A new study published October 7 in JAMA, finds that at least $760 billion per year —roughly 20 percent to 25 percent of US health care spending— is wasted. As in useless and unnecessary. Some steps that would eliminate $200 billion in annual waste have been identified but not implemented.
William Shrank, MD, the lead author is chief medical officer of Humana, the giant health insurance company. Shrank and colleagues searched for findings published since 2012 and found “71 estimates from 54 unique peer-reviewed publications, government-based reports, and reports from the gray literature. Computations yielded the following estimated ranges of total annual cost of waste: failure of care delivery, $102.4 billion to $165.7 billion; failure of care coordination, $27.2 billion to $78.2 billion; overtreatment or low-value care, $75.7 billion to $101.2 billion; pricing failure, $230.7 billion to $240.5 billion; fraud and abuse, $58.5 billion to $83.9 billion; and administrative complexity, $265.6 billion. The estimated annual savings from measures to eliminate waste were as follows: failure of care delivery, $44.4 billion to $93.3 billion; failure of care coordination, $29.6 billion to $38.2 billion; overtreatment or low-value care, $12.8 billion to $28.6 billion; pricing failure, $81.4 billion to $91.2 billion; and fraud and abuse, $22.8 billion to $30.8 billion. No studies were identified that focused on interventions targeting administrative complexity. The estimated total annual costs of waste were $760 billion to $935 billion and savings from interventions that address waste were $191 billion to $282 billion.”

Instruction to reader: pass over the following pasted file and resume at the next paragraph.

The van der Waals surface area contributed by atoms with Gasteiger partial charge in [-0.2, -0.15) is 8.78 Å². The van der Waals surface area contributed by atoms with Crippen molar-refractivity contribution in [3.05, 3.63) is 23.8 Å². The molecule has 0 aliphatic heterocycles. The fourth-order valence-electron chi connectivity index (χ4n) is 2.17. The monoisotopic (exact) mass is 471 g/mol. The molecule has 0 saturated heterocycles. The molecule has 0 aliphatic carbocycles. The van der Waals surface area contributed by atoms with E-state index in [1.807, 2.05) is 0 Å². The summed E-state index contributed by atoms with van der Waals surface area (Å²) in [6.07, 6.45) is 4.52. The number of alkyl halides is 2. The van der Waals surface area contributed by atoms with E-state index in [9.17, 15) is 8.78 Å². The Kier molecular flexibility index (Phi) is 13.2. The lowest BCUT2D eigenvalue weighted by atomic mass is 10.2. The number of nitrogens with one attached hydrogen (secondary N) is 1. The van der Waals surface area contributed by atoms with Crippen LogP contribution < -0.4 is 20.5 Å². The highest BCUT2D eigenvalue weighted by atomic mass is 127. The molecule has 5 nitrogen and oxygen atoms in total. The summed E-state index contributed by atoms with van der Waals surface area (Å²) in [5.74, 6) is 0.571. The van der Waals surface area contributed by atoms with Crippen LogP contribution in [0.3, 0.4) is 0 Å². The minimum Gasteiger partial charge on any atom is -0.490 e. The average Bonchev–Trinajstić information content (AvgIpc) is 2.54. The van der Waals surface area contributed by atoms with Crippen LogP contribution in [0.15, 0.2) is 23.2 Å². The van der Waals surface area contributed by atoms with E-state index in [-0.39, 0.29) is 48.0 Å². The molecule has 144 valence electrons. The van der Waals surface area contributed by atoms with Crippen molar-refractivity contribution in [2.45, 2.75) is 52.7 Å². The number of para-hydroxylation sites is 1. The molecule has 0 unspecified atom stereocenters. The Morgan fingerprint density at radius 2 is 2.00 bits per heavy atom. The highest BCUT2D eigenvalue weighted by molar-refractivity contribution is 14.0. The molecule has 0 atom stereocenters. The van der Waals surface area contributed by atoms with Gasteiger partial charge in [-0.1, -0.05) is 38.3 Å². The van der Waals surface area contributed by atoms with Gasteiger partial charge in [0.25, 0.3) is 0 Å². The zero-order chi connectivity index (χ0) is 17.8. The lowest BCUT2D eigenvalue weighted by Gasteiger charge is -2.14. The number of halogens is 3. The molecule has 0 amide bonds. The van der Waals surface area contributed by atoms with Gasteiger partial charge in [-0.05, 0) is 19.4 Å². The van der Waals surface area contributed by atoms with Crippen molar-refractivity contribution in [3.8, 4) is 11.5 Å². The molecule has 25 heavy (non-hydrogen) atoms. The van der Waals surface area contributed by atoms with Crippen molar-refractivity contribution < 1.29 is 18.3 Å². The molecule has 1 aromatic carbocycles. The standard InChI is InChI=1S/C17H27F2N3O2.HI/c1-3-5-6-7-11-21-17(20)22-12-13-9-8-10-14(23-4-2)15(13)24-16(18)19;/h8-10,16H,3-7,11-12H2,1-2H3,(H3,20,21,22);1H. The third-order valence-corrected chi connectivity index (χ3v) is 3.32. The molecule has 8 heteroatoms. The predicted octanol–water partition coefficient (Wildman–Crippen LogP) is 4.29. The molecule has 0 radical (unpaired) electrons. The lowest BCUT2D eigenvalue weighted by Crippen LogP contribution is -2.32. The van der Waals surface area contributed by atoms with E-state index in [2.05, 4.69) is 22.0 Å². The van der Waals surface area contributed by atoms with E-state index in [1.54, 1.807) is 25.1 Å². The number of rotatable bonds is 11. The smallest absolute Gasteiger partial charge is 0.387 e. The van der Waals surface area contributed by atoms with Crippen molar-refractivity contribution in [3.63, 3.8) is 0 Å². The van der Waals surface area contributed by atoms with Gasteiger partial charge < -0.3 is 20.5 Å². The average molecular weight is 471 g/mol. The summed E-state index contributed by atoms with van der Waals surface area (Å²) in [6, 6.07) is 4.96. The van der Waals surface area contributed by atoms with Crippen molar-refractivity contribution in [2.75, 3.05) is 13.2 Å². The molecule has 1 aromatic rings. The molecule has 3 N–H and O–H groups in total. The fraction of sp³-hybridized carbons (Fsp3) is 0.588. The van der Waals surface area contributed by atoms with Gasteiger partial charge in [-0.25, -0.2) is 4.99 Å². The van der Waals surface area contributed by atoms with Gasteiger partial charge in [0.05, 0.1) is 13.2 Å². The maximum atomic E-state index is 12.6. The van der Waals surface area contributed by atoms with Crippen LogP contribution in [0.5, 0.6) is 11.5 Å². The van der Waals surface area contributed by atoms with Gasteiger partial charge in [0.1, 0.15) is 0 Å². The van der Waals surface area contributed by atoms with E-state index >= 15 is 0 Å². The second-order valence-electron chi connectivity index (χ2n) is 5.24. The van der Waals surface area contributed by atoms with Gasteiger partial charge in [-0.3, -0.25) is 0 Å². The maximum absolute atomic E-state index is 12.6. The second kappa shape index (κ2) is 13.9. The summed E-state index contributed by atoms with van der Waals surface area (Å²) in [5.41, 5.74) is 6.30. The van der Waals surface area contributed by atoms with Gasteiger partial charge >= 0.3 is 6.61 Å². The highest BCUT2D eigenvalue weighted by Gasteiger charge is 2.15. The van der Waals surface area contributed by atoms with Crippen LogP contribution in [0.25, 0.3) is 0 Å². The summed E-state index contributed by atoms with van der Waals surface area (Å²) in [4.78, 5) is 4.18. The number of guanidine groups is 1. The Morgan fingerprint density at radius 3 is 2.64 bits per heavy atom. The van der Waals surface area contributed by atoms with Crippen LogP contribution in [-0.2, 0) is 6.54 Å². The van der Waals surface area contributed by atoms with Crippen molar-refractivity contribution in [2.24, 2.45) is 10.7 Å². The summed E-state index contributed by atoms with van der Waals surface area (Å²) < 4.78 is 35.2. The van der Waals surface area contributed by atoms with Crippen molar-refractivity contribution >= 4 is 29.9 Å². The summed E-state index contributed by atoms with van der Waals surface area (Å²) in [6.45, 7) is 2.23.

The New York Times deemed the JAMA study worthy of a story in the business section October 8. Reporter Aaron Frakt observed that $760 billion (the low-end estimate of annual waste) is “comparable to government spending on Medicare and exceeds national military spending, as well as total primary and secondary education spending” Moreover, Frakt noted, “If we followed the evidence available, we would save about $200 billion per year, about what is spent on the medical care for veterans, the Department of Education and the Department of Energy, combined. That amount could provide health insurance for at least 20 million Americans, or three-quarters of the currently uninsured population.”